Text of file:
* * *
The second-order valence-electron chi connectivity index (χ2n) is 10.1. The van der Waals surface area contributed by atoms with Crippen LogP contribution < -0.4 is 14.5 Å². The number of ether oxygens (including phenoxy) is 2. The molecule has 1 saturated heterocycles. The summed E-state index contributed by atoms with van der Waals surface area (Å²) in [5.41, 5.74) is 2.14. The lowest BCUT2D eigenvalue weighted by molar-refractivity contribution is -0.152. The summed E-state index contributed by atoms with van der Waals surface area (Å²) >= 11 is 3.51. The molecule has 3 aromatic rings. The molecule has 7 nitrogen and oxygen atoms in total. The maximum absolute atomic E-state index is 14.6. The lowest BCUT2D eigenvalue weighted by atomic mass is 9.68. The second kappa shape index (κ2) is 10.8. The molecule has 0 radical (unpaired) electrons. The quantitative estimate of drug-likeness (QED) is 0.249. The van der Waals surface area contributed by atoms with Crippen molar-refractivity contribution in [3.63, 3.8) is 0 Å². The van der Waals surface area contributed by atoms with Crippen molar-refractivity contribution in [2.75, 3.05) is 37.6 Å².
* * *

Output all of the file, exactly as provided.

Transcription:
The second-order valence-electron chi connectivity index (χ2n) is 10.1. The van der Waals surface area contributed by atoms with Crippen LogP contribution < -0.4 is 14.5 Å². The number of ether oxygens (including phenoxy) is 2. The molecule has 1 saturated heterocycles. The summed E-state index contributed by atoms with van der Waals surface area (Å²) in [5.41, 5.74) is 2.14. The lowest BCUT2D eigenvalue weighted by molar-refractivity contribution is -0.152. The summed E-state index contributed by atoms with van der Waals surface area (Å²) >= 11 is 3.51. The molecule has 3 aromatic rings. The molecule has 7 nitrogen and oxygen atoms in total. The maximum absolute atomic E-state index is 14.6. The lowest BCUT2D eigenvalue weighted by atomic mass is 9.68. The second kappa shape index (κ2) is 10.8. The molecule has 0 radical (unpaired) electrons. The quantitative estimate of drug-likeness (QED) is 0.249. The van der Waals surface area contributed by atoms with Crippen molar-refractivity contribution in [3.63, 3.8) is 0 Å². The van der Waals surface area contributed by atoms with Crippen molar-refractivity contribution in [2.75, 3.05) is 37.6 Å².